Flotsam and Jetsam
In the grand scheme of Merry and Pippin’s account of the siege and flooding of Isengard, it’s a small detail: the discovery of Longbottom Leaf (“Old Toby”), the pipeweed of pride of the South Farthing, in the storehouses of Saruman. Compared to the froth of the Ents, the visits of both Gandalf and Wormtongue, and the events at Helm’s Deep, it seems an insignificant addendum, an out-of-place observation. Aragorn adds a couple more layers to the puzzle, and as we learned when we first set out from Rivendell, it is wise to listen to what a Ranger notes. That the trade routes in the Western lands have long been sundered; the some of the half-men at Helm’s Deep looked oddly similar to the Southron spy they first dealt with in Bree; that Saruman would have even knowledge of the best product of such a craft: all hint at something more beyond the small and mysterious details. Aragon muses that he should mention this to Gandalf, however small; yet, at least explicitly, he never does, and so the detail is lost to both the Fellowship and the reader in the passage of time and pages.
The Longbottom Leaf is a small, mysterious detail, one which will have no great significance for many a chapter ahead: in fact, one might argue that the question of the barrels is the last mystery solved in The Lord of the Rings, the last puzzle piece placed in the closing scenes of The Return of the King (which I shall not spoil). As such, the pipeweed of the South Farthing, a seemingly insignificant piece of color added for authenticity and charm, may teach those on the Lenten journey something of great value. Old Toby reminds us of the importance of small, mysterious details.
In our times of distraction and anxiety, when much needs to be accomplished and there is no time for pause or reflection, it is easy for the details – especially those small and obscure ones – to slip through the cracks. It is all too easy for our eyes to brush over the words, to overlook the occurrence, to miss the slight of tongue or the added word. We cannot observe or understanding everything that happens around us: we are not perfect, or robotic. But in the midst of some of those small and mysterious details might be valued clues or hints at what is to come, and might draw our attention to things that need us that may not seem otherwise.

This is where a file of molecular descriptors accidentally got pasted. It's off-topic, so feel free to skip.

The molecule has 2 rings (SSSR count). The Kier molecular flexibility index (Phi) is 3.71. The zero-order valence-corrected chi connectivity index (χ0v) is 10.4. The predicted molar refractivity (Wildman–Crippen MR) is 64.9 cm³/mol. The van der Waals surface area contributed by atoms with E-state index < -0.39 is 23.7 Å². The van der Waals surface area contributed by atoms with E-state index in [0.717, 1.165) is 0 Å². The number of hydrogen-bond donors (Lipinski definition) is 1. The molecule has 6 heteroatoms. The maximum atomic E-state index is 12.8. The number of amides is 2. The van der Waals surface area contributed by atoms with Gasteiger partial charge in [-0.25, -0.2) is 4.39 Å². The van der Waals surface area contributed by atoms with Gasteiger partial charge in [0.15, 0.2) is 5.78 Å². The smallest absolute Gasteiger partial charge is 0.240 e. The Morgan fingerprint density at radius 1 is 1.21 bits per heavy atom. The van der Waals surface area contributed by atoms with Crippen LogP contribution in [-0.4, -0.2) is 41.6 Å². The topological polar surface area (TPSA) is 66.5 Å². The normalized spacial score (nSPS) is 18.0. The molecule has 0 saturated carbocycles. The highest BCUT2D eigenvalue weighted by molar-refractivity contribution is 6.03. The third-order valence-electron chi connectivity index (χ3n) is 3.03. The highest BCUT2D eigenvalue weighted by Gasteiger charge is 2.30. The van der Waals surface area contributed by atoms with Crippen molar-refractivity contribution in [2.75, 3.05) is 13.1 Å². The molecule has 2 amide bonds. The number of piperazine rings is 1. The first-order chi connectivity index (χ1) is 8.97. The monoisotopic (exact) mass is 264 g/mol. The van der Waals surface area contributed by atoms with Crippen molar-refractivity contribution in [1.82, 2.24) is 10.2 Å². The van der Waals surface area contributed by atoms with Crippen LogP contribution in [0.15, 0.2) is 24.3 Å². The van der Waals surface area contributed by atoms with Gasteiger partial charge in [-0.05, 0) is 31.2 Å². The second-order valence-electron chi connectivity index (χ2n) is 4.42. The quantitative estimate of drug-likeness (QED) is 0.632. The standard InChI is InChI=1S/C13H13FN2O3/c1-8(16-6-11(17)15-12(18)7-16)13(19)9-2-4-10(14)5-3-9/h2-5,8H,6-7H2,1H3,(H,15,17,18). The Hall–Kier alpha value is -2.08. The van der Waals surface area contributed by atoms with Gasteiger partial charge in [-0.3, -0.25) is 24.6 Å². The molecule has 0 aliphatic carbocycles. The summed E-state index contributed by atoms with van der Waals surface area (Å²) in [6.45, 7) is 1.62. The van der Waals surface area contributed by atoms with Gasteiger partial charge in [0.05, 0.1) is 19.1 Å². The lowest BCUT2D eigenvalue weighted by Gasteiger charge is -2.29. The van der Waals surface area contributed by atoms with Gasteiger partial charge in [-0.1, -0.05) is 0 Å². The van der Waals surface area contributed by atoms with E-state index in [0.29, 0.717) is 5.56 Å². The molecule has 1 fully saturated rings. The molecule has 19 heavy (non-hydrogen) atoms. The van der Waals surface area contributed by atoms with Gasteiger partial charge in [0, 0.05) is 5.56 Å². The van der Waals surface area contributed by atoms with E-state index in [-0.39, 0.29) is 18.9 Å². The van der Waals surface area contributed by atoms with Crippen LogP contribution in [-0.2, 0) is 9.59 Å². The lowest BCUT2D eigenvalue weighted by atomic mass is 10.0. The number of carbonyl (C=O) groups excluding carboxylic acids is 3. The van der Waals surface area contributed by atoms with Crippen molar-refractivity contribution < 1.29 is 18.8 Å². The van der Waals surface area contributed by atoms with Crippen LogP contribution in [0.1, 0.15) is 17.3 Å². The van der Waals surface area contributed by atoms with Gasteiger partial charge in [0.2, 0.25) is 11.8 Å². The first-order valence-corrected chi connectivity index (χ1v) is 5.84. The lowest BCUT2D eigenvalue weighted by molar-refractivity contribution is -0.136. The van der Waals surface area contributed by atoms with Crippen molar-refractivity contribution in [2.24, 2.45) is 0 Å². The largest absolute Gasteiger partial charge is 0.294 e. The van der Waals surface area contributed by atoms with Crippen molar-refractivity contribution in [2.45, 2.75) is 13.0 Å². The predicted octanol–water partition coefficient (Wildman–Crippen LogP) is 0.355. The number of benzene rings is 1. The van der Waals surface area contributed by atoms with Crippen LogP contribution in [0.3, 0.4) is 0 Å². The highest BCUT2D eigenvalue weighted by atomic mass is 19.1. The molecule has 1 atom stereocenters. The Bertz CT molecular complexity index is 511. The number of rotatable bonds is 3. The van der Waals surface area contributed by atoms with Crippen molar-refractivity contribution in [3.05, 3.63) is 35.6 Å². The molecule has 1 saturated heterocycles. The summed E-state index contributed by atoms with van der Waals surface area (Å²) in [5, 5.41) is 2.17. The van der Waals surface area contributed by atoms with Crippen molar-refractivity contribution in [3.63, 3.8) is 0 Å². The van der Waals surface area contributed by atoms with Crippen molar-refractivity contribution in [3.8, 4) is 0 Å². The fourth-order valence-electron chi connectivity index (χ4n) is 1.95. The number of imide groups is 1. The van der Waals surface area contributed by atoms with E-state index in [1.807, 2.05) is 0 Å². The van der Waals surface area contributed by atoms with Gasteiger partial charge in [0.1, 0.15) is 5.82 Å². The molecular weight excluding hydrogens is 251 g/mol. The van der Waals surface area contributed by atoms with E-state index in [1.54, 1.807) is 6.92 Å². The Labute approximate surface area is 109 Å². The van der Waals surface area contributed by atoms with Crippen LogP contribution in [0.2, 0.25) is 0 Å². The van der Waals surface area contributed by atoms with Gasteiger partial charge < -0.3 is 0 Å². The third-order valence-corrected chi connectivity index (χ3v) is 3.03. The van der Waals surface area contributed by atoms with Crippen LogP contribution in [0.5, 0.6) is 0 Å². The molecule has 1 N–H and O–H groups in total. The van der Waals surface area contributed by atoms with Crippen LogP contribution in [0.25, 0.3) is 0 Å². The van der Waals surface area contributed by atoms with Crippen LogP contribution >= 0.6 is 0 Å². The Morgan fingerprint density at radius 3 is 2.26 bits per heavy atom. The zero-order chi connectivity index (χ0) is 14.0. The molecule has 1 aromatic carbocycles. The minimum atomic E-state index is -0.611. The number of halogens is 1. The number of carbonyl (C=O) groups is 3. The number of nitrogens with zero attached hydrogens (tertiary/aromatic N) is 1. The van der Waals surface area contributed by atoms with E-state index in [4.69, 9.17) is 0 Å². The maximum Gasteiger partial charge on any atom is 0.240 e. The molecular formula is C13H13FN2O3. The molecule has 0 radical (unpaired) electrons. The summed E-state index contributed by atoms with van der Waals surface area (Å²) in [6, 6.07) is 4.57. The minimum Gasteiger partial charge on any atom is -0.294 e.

How then can we restore our ability to better discern the small and mysterious details of our lives? First, we can remember to pause, and think, and reflection on occasion. Like our five companions in the storeroom, sometimes haste is not the answer, and especially after many miles travels and many hurdles overcome we often need to recuperate with conversation and musing. Second, we can hone our minds on the details on the things that matter most to us, the things for which we have the comparative advantage in observation. Few others would have recognize the Longbottom Leaf, or known its significance, outside of Merry and Pippin: yet they observed and noted it because it is part of their discipline, their specialty. Aragorn is very keen at observing tracks on the grounds; Legolas’s eyes give him keenness over things far away. Each plays to their strengths.
Finally, there is a place for memory: “she took all these things and pondered them in her heart.” Sometimes the small mysterious details won’t reveal their true natures immediately. Then we must hold on to such things as best we can, and await their fulfillment in true time.